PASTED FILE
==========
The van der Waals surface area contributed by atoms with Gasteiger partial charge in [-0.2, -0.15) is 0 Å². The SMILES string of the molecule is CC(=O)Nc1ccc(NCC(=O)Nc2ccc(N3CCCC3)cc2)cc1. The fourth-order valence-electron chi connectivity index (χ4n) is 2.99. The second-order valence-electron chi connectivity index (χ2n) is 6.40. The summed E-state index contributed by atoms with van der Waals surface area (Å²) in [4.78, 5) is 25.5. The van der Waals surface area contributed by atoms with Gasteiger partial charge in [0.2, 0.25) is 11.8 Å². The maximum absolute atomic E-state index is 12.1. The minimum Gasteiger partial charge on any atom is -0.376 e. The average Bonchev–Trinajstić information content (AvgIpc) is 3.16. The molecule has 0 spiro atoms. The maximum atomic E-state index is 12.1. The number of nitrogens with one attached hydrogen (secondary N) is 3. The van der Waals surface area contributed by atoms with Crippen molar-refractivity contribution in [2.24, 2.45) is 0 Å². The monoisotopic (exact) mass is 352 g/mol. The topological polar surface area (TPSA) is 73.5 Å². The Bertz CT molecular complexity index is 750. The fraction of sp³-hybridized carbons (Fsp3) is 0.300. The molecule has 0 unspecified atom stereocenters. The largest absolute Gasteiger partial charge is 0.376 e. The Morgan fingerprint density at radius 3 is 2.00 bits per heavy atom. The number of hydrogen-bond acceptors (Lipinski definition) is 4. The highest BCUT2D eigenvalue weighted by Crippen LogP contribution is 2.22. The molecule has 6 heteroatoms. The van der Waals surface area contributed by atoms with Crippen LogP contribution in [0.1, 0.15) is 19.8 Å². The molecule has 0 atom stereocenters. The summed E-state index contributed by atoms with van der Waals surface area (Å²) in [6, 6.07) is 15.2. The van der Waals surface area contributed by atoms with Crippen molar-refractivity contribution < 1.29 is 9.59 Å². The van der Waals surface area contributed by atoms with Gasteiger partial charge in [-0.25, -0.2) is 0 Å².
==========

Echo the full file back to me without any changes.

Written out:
The van der Waals surface area contributed by atoms with Gasteiger partial charge in [-0.2, -0.15) is 0 Å². The SMILES string of the molecule is CC(=O)Nc1ccc(NCC(=O)Nc2ccc(N3CCCC3)cc2)cc1. The fourth-order valence-electron chi connectivity index (χ4n) is 2.99. The second-order valence-electron chi connectivity index (χ2n) is 6.40. The summed E-state index contributed by atoms with van der Waals surface area (Å²) in [4.78, 5) is 25.5. The van der Waals surface area contributed by atoms with Gasteiger partial charge in [0.2, 0.25) is 11.8 Å². The maximum absolute atomic E-state index is 12.1. The minimum Gasteiger partial charge on any atom is -0.376 e. The average Bonchev–Trinajstić information content (AvgIpc) is 3.16. The molecule has 0 spiro atoms. The maximum atomic E-state index is 12.1. The number of nitrogens with one attached hydrogen (secondary N) is 3. The van der Waals surface area contributed by atoms with Crippen molar-refractivity contribution in [2.24, 2.45) is 0 Å². The monoisotopic (exact) mass is 352 g/mol. The topological polar surface area (TPSA) is 73.5 Å². The Bertz CT molecular complexity index is 750. The fraction of sp³-hybridized carbons (Fsp3) is 0.300. The molecule has 0 unspecified atom stereocenters. The largest absolute Gasteiger partial charge is 0.376 e. The Morgan fingerprint density at radius 3 is 2.00 bits per heavy atom. The number of hydrogen-bond acceptors (Lipinski definition) is 4. The highest BCUT2D eigenvalue weighted by Crippen LogP contribution is 2.22. The molecule has 6 heteroatoms. The van der Waals surface area contributed by atoms with Crippen LogP contribution in [0.1, 0.15) is 19.8 Å². The molecule has 0 atom stereocenters. The summed E-state index contributed by atoms with van der Waals surface area (Å²) in [6, 6.07) is 15.2. The van der Waals surface area contributed by atoms with Crippen molar-refractivity contribution < 1.29 is 9.59 Å². The van der Waals surface area contributed by atoms with Gasteiger partial charge in [-0.25, -0.2) is 0 Å².